So we could actually make it an epistemological argument. We could actually argue that. There is no moral knowledge, we can't acquire it. There are no justified moral beliefs. We may think we can justify moral beliefs, but if we apply the skeptical argument to them. Imagining, for example, that the opposite of our belief is true and finding there's no contradiction.
We can't justify our moral beliefs. Similarly, we could be dogmatically skeptical and simply assert that, you know, we can't be certain about moral knowledge or justified moral beliefs. We can even though beyond that and talk about the abness or the relevance of moral discourse, whether it is even made sense to apply, moral judgments in cases.
And give you an example. Is this, just my interpretation of moral optimists, right? But you know, I have a badge here, I could drop it or I could continue to hold it. In fact, I dropped it so it was that right or wrong. Well, doesn't even make sense to us.
The question, does it and similarly, in a lot of our actions and maybe all of our actions? It doesn't really make sense to ask the question was, it was it writer? Was it wrong? We we can ask about other things like, say, should we punish that act and clearly know, right?
I mean, I don't think it was a punishable offense to drop my badge. It might be a punishable a fence for me to give my badge to a Russian agent but some different story. So even if there's moral reality you know it just doesn't enter into our judgments about the absence of moral statements and so on, right, there are many ways we can be skeptical about ethics and morality.
There are many ways in effect, probably an infinite number of ways we can undermine our knowledge of the truth of a particular moral statement, You know, it's hard enough to be sure about a simple truth. Like here is a pen and there were long involved arguments to be the effect that I cannot know.
That here is a pen is true and that's what's respect to a pen that I can actually see in the hold and, you know, open and and I guess it's not really a pen, but and right thing to with etc and moral truths are a lot more ethereal than pants and, you know, it's not like we can hold one in our hands very easily.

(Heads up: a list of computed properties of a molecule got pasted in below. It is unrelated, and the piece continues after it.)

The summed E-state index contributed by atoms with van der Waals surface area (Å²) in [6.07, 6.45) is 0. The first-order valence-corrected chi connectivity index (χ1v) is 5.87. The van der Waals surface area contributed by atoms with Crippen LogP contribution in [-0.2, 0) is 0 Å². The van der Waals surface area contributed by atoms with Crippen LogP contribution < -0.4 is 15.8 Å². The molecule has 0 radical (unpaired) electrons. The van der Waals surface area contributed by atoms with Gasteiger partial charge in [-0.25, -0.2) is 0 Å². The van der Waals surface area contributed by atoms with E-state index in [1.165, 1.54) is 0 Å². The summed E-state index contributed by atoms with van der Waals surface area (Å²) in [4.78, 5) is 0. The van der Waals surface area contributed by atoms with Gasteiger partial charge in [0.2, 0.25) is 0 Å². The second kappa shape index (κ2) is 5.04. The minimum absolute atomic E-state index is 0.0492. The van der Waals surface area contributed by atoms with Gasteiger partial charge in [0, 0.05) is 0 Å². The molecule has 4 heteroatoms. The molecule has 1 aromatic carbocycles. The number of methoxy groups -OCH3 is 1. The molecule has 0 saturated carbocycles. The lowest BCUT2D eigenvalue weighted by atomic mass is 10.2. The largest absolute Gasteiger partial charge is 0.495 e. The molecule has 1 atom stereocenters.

So there are really good grounds for moral skepticism and even more to the point. The way ethics is often set up and indeed even the way it's been set up in this course. And I did that a little bit deliberately because majesty is the standard way, ethics is presented.
It's of some sort of moral choice and you all. I was going to use this, but you all know the picture, right? Of the person with the, the good and the evil on their shoulder, and they have to choose between one of them, and it's always presented, ethics is always presented to us in the form of making some kind of decision, making the right choice, picking the, the morally, good action.
Even developing the the morally good virtue or signing a morally valuable contract, but we could ask whether we even make more decisions, whether we can, whether it's practical, whether morality, even and ethics, even present themselves as the sort of things where we make choices. All right, I don't know why we got this this, buffet model of ethics.
It's almost like the buffet model of educational theories, right? And we sit back and say, well, I'll pick this 30, right? And, you know, and first year philosophy, students are famous for that, right? They'll take their ethical course. And at the end of the ethical course, though, they'll write a paper in these, they'll say out of all the possibilities, I will choose utilitarianism because and having made that choice.
Now, they're committed for the rest of their life because of the fallacy of some cost. They'll forever be defending the decision about what ethical theory to follow when they were they made when they were 18. But it's not so simple. As I've a lot of these choices are imposed on us.
A lot of these choices are hobbs and choice of our no good, right answers. A lot of these choices are choices. We may think we're making but we've actually somehow been influenced into making, you know, we often participate in a practice of what can be called moral rationalization. And here's a little study that I found.
And one of the plus journals where, what they did is they took a bunch of moral statement and then they revised them. So that the statement expressed the opposite of what it said. And what happened was when they actually applied these statements to people, ask them to, you know, indicate whether they agreed with or disagreed with the statement, they found that people were or agreeing with something that was the exact opposite of something that they agreed to not 20 minutes ago.